Generic selectors
Exact matches only
Search in title
Search in content
Be more productive: Block distracting websites and apps on all your devices with Freedom - try Freedom today

Ditch the Distractions: How Deep Work Habits Can Improve Your Focus

Woman sitting at desk deep work Freedom

Are you a shallow or deep worker? Not sure? Discover how you can create and maintain a state of steady focus and improve productivity.

Picture this: a laptop sits in the middle of a desk, the open screen revealing a cluttered desktop with eight open tabs. The screen illuminates a slight glow on the person hunched in front of it, cup of coffee in hand, their eyebrows furrowed as they type.

Does this scenario look familiar?

It does to me—it was me. 

If you’ve ever rushed through your workday and left feeling like you didn’t achieve anything, you have fallen victim to shallow work.

You may have heard these buzzwords—shallow work and deep work—but what are they? Why is deep work so important? And most importantly, what can you do about it?

Let’s dive deep into work styles, how they impact your productivity and wellness, and how you can learn a few simple habits to improve your focus.

stressed worker at messy desk overwhelmed with tasks

Are You a Deep or Shallow Worker?

Deep work is a philosophy developed by Cal Newport, author of self-help literature and professor at Georgetown University. Newport’s theory defines deep work as the practice of activities performed at the limit of your capability while free from distractions. 

Let’s break that down a little. Essentially, deep work is working without distractions for extended periods. During these periods, you concentrate on one task and block out everything else. The theory proposes that we produce the best results when we push our cognitive abilities to their limits.

Compare this to the workdays many of us experience. We’re checking emails while talking on the phone, taking a break to check social media, and busying ourselves with endless multitasking. Newport calls this distracted performance of cognitive, logistical, or minor duties shallow work.

But we’re getting our work done, right? Why does it matter if it is deep or shallow, as long as it’s done? You may not realize it, but your work style doesn’t only affect your productivity—it has an impact on your overall wellness.

In this fast-paced digital world, it’s no wonder that so many of us struggle with focus and productivity. Many things compete for our attention all day. If we aren’t careful, we can stretch ourselves so thin that we don’t accomplish anything.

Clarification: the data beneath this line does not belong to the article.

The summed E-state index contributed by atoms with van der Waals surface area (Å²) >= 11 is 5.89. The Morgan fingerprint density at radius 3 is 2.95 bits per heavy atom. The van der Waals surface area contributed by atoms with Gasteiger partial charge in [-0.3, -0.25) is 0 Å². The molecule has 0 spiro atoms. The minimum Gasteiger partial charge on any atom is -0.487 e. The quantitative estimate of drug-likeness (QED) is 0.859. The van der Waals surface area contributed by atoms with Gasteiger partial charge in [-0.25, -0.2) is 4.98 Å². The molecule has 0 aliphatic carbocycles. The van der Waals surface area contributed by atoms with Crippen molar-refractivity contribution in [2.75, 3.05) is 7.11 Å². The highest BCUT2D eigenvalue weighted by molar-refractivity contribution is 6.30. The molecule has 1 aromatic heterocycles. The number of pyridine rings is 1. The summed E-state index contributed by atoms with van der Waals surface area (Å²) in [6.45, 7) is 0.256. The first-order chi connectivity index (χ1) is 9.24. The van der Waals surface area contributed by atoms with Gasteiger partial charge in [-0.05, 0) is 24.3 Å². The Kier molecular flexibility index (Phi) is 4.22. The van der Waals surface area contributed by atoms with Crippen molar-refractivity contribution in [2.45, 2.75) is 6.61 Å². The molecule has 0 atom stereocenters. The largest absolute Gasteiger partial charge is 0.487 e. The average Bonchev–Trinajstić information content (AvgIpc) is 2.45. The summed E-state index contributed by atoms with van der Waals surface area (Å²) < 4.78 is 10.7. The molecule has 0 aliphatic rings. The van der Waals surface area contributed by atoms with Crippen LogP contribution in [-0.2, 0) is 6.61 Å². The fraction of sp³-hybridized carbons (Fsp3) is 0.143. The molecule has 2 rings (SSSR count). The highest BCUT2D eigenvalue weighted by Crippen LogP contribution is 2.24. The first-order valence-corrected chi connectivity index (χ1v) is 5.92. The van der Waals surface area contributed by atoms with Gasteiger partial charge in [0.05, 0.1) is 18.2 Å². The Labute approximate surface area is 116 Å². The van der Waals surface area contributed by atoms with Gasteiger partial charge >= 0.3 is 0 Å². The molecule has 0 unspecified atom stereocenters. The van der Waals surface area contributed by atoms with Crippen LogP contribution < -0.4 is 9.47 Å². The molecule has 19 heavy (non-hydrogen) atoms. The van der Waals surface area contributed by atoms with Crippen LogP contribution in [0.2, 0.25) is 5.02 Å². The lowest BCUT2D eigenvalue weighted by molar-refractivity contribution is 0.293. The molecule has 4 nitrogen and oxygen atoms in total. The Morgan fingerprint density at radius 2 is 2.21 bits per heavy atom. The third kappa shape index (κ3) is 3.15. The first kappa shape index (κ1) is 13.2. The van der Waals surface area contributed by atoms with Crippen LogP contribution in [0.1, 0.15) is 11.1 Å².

How Is Your Work Style Affecting You?

I’m sure you’ve been there—you’re in the groove, your work is flowing, you’re producing great things. Then someone taps you on the shoulder or the phone rings, and it all falls apart. 

Workflow interruptions are more than an annoyance. Every time you switch your attention from one target to another, you lose a little bit of focus. 

This is attention residue, and it reduces your cognitive capabilities and performance every time it happens. By constantly checking your devices and inboxes, you maintain a state of persistent attention residue. 

What a bad idea if you use your brain to earn a living!

On the flip side, entering a state of deep work helps you avoid the residue. Psychologists suggest that boosting your concentration can actually improve your cognitive ability. In a concentrated work state, no outside influences are distracting you. Your mind is free to process information, which has a powerful impact on recall ability. 

That enhanced concentration helps you do more at a higher quality, raising your work satisfaction. In an interview with NPR, Newport said, 

“People who spend a larger proportion of their professional time concentrating intensely on a single high-skill or high-craft target tend to enjoy their work a lot more … a deep life is a good life, and that’s something I really believe in. It can take a knowledge work career and make it much more satisfying than being in a persistent state of putting out fires and busy distraction.”

So, improving our focus can actually enhance our entire lives. Amazing!

Deep work is the way to go. But how can we break our shallow work habits and start practicing this deep focus work? 

Bright creative desk

How Can You Improve Your Focus and Start Working Deeply?

Deep work doesn’t come easily, unfortunately. If I could wave a magic wand, we would all be able to focus immediately. But unfortunately, our brains are actually wired to avoid intense concentration. 

Newport has plenty of suggestions for those who want to deepen their approach to work. He outlines four major rules in his book Deep Work: Rules for Focused Success in a Distracted World. The basics? Work deeply, quit social media, embrace boredom, and ditch shallow work.